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Here's how all those injuries have made the Cardinals a better team

Tyler O’Neill has been a spark plug for the Cardinals.
Tyler O’Neill has been a spark plug for the Cardinals. AP

It would seem that the St. Louis Cardinals could've been in big trouble after being bitten hard by the injury bug with 10 players on the disabled list.

But adding some youth to the roster seems to be just what the doctor ordered for the hot and cold St. Louis nine. Suddenly, the Redbirds are playing with a hunger they hadn't shown during the 2018 season.

Tyler O'Neill surely can't keep up the torrid pace he's setting with three homers and a batting average threatening the .400 mark since being called back up to the big leagues. But I sure like what I'm seeing from him a lot better than what veteran outfielder Dexter Fowler has shown so far this season. Fowler was supposed to be an offensive spark plug when the Birds inked him a season and a quarter ago to a five-year contract. He's been anything but with a -1.1 win over replacement player mark, a .160 batting average and three stolen bases in five tries.

On the mound, esteemed veteran Adam Wainwright's third trip to the disabled list was a doozy. He'll spend at least 60 days on the shelf with a mystery ailment of his pitching elbow. I suspect he has a chronic case of getting old. In his place, the Cardinals have been forced to use Jack Flaherty who was absolutely spectacular in a 13-strikeout performance his last time out. As much as I and a lot of other St. Louis sports fans revere Wainwright, it's hard to deny that this team is better off with the kid on the mound than the star of the 2006 World Series — and it pains me to say that.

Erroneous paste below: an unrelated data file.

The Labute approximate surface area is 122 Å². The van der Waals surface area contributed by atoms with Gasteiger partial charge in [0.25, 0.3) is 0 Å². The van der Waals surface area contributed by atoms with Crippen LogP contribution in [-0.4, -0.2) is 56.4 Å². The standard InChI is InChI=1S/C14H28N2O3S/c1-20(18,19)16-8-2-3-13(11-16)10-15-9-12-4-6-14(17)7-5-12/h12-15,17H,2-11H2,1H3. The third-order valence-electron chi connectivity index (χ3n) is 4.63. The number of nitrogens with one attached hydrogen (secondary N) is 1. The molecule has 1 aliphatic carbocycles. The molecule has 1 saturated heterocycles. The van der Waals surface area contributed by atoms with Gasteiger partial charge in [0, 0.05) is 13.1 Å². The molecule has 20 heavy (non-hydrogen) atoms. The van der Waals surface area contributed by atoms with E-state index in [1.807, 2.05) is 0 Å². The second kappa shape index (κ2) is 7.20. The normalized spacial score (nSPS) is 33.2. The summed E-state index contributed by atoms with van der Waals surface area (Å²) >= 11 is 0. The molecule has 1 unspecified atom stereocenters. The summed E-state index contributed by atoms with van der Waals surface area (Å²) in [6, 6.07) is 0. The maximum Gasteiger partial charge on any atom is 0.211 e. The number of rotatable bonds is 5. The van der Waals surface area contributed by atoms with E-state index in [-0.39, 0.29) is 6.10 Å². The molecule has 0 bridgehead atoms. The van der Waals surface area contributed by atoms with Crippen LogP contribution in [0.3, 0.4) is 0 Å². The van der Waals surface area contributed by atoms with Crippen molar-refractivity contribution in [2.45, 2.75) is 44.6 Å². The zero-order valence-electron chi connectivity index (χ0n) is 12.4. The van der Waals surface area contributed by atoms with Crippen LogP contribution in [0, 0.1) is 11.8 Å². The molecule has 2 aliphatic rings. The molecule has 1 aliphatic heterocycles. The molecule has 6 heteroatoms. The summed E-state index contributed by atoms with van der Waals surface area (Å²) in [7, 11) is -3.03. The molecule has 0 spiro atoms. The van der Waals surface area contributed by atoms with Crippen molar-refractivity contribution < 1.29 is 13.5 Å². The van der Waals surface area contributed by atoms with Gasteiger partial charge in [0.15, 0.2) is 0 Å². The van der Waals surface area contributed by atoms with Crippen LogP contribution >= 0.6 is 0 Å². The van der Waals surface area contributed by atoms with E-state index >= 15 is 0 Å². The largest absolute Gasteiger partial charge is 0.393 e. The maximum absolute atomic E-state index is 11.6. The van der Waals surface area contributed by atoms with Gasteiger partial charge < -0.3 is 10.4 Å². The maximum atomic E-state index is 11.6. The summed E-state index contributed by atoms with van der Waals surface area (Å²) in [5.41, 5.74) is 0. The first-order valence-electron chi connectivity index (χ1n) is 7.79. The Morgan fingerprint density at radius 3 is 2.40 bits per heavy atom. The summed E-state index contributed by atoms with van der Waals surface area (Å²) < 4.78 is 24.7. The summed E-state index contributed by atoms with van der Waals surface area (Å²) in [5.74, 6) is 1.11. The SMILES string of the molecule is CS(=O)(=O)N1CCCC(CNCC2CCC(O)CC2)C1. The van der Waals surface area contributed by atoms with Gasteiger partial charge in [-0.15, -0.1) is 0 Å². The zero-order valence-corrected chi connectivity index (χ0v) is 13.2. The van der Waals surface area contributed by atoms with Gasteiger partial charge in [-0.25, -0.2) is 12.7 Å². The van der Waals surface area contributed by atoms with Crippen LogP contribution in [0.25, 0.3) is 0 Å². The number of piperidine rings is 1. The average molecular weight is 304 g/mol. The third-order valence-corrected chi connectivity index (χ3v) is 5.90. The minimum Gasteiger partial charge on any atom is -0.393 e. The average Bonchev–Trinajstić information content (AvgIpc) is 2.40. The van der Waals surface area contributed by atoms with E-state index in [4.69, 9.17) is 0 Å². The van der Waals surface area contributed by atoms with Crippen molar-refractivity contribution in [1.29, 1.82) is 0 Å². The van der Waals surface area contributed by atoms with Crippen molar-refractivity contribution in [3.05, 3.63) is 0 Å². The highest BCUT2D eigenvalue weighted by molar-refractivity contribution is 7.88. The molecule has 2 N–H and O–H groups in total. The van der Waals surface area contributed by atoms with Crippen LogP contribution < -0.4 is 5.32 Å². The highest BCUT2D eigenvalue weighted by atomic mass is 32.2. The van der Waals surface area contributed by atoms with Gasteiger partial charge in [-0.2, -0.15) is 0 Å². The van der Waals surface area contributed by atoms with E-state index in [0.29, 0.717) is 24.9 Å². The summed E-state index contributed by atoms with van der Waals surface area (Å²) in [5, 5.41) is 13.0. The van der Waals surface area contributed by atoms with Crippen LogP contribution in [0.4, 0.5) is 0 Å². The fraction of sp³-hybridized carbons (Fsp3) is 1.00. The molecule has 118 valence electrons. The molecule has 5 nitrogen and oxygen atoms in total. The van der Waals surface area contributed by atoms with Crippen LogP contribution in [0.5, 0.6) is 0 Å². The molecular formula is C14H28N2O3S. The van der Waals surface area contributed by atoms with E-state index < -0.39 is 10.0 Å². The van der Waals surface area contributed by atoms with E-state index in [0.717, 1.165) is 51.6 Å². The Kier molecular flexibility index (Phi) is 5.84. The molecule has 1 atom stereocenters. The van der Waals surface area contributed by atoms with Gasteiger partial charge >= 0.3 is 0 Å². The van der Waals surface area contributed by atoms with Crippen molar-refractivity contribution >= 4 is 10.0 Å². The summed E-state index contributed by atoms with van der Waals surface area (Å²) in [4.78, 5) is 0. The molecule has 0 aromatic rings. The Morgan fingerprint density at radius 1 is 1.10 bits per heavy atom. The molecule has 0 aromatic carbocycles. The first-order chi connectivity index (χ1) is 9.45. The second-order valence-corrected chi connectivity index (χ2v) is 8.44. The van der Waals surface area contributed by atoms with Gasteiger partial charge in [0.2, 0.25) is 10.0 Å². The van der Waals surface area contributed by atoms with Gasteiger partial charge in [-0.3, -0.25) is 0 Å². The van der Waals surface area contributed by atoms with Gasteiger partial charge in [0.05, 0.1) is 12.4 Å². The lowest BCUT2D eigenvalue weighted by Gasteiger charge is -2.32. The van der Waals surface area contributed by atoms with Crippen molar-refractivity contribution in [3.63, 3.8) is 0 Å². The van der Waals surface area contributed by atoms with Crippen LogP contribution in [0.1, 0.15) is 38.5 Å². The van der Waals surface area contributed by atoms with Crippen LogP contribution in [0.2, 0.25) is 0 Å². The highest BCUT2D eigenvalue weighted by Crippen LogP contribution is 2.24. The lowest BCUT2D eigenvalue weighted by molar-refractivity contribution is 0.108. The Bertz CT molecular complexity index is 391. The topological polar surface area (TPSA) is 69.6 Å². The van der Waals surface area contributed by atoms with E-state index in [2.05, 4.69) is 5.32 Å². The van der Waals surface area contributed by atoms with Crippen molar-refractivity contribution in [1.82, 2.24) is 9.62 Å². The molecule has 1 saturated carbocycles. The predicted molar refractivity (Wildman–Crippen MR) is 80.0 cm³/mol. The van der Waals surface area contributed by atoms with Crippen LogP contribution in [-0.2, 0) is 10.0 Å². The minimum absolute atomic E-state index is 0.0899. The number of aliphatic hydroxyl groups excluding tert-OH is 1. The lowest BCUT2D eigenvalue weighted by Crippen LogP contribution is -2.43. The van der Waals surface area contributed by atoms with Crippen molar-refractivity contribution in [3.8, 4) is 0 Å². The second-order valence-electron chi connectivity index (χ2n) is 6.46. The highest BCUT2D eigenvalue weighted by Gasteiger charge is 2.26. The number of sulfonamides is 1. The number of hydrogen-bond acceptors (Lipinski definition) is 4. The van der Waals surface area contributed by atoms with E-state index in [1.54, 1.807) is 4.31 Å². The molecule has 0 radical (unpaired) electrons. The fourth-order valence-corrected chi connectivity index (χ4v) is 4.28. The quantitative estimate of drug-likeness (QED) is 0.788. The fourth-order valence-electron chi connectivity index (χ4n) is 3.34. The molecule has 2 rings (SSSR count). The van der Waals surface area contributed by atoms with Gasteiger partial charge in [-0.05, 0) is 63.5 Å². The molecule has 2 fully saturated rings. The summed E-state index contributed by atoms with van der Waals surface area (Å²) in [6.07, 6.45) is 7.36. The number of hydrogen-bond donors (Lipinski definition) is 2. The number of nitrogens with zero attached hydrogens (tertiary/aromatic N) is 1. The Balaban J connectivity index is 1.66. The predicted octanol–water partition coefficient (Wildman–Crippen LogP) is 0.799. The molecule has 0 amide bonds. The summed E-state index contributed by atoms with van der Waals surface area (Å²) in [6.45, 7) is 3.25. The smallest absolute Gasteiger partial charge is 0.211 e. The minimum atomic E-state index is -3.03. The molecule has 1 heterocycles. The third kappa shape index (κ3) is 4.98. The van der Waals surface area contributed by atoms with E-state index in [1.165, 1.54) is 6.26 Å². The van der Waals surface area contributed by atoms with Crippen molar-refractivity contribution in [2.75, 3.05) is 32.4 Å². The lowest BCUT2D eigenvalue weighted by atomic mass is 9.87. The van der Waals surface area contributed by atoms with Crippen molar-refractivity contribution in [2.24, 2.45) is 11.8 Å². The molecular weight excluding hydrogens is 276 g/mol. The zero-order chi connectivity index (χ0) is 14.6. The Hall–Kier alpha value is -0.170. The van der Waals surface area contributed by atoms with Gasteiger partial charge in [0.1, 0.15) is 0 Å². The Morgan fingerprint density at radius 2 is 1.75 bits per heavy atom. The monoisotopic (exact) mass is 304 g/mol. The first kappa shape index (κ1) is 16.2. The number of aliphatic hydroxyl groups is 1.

Why the improvement? Are the kids that much more talented than the guys they replace? What about the fact that Matt Carpenter has finally awoken from his six-week-long slumber to start smacking doubles around the ball yard like he used to?

I think the changing of the guard created a culture of competition in the St. Louis clubhouse. Playing time isn't a given when someone shows up to take your job. So, suddenly everyone perks up a little bit and plays that much harder. The only guys who haven't really responded to the challenge are Fowler and second baseman Kolten Wong, two guys who don't have to worry about earning their next contract because they're already locked into long term deals. Tommy Pham, mad as a wet hen that DeJong got the security of a multi-year pact while he has yet to acquire that sort of commitment, is playing his rear off. Why? At least in part because he still has something to prove.

Sooner or later, the Cardinals are going to get some of their injured players back. And they need them back. You don't subtract the talent of Yadier Molina and DeJong and not feel it. But they have to be careful about how they work some of those guys back into the mix. If Wainwright gets back on the field before the end of the season and Flaherty is 6-2 with a 2.25 ERA, can you pull the plug on the kid? If O'Neill hits .300 with power, how can you send him back to the minor leagues to create playing time for Fowler and his big (untradeable) contract?

The situation with the pitching staff is going to be interesting. Alex Reyes is throwing 100 MPH in the minor leagues and seems on the verge of completing his recovery from Tommy John Surgery last spring. According to the St. Louis front office, he's going to be inserted into the rotation. So who gets kicked out? Let the candidate fight it out, and let the angry guy who gets the short straw take out his frustrations on opposing hitters. That's the way baseball is supposed to work.

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